dwellings, roads, railways, etc. should be low.

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 Minimum overall cost:

 The site should be such that it entails the minimum overall
cost of the project, including subsequent maintenance.
 Generally, two or three probable sites are selected and rough
estimates are made. The site which entails the minimum
overall cost is then selected.

 Other considerations:
 For the development of a particular backward area, the dam
may be constructed in that region. Sometimes public opinion
and economic consideration of the region may affect the site
selection of a dam.

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 Based upon the stage of a project, investigations

carried out for selection of site can be categorised into
following three stages:
 Preliminary Investigations
 Detailed Investigations and
 Pre Construction Investigations

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 Preliminary Investigations:
 To avoid expenditure on detailed investigation it is
always advisable to prepare preliminary feasibility report
on the basis of preliminary investigations.
 Preliminary Investigations cover mainly the following
 Water Availability Studies
 Hydrological Studies
 Topographical Survey
 Geological and Foundation Surveys

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 Detailed investigations:
 Detailed Investigations are carried out if after
preliminary investigation project is found to be feasible,
so that detailed project report can be prepared in order
to evaluate cost and benefits from project with accuracy.

 Pre construction investigations

 Pre construction investigations are done to do detailed
structural design.

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 Based upon the type of investigations, it can be

categorised as below:
 Surface Investigations
 Subsurface Investigations
 Geotechnical investigations on construction materials.
 Hydro Meteorological Investigations

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 Surface Investigations:
 Preliminary Surveys
 Satellite Imageries.
 Topographical Surveys
 Geological Mapping.

 Sub Surface Investigations:

 Drilling and logging.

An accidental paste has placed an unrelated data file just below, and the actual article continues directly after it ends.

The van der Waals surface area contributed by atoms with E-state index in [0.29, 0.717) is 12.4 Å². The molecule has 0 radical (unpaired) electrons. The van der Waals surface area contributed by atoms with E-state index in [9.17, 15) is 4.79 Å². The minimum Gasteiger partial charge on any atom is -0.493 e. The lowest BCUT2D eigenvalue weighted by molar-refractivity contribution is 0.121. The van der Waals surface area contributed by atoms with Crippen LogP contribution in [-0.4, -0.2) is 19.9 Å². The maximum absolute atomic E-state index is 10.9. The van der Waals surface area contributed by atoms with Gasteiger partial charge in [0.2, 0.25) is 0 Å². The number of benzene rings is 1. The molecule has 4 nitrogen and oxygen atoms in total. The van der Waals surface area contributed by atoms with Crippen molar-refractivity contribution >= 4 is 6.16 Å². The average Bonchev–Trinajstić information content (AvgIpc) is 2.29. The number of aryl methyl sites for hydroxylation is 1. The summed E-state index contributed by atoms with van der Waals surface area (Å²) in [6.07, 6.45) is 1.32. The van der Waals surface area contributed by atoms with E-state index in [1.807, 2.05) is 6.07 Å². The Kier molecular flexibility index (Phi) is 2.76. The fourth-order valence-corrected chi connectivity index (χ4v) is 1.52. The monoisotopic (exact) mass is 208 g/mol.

 To decipher the thickness of overburden, weathering and
distressing of rockmass, depth of sound rock and rock mass
quality value.
 Test Pits.
 An excavation made to examine foundation and to determine
whether an area is suitable for dam construction; includes the
taking of rock samples and the determining of the depth of

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 Drifts.
 Geological features predicted based upon drilling and logging
can be physically verified through drifts. Drifts also provides a
facility for conducting in-situ tests.

 Geophysical Investigations.
 Assessment of elastic and stress strain characteristics of rocks in
the area.

 In situ Tests.
 In-situ tests are carried out to find actual values of various
parameters (e.g. Permeability, stress etc.) at a particular site to
take into account the influence of site conditions.

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 Geotechnical Investigations Depending upon the type of Construction
Materials to be used:
 Grain Size Distribution
 Mineralogical composition
 Atterberg Limits
 Shear & consolidation Parameters
 Density
 Permeability
 Dispersivity & erodibility etc.
 Crushing value
 Soundness, Alkali aggregate reactivity
 Abrasivity etc.

 Hydro Meteorological Investigations:

 River Discharge
 Rainfall
 Silt Load
 Temperature
 Wind Velocity
 Snow Cover Area.

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 Based upon the Investigation data, following
information is generated:
 Geological & Tectonic Data.
 Flood Estimation at Dam site.
 Water Availability .
 Sedimentation Data
 Design of foundation treatment scheme
 Selection of fill materials and Design properties
 Design of Diversion Structures.
 Fixation of Dam height.
 Design of Spillway System .
 Power Potential .
 Life of reservoir etc.

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Case Study
Tehri Dam Site

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Salient Features of Tehri Dam

 Type : Earth & Rockfill

 Height of dam : 260.5 m
 Base Width : 1125 m
 Width at top : 25.5 m
 Length at the top : 592.7 m
 U/s Slope : 2.5H : 1V
 D/s Slope : 2H : 1V

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 Tehri site was having following features which made it
an ideal location for building such a huge Gigantic
 Main topographic feature which makes it ideal location
 The River cross – section at the dam site was a narrow gorge
and it opens upstream. Which means reduced length of Dam
and sufficient space for reservoir.
 Dam is situated at the confluence of two rivers i.e. Bhagirathi
and Bhilanagana and having advantage of flow of both Rivers.

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 Material For Construction:
 For construction of such a gigantic structure huge
amount of construction material (about 279.8 lac cu.m)
was required. At Tehri site, main construction materials
required for the core and shell zones of the dam i.e. clay
and sandy-gravelly material were available within a
distance of about 3 to 5 km of Dam site, which made it a
favourable site for construction of an Earth & Rockfill

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Investigations for 260.5 m high Tehri
Dam ( Earth & Rock Fill Dam)

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 After selection of ideal topographical location for the Tehri Dam,
detailed Geological investigation were carried out in the dam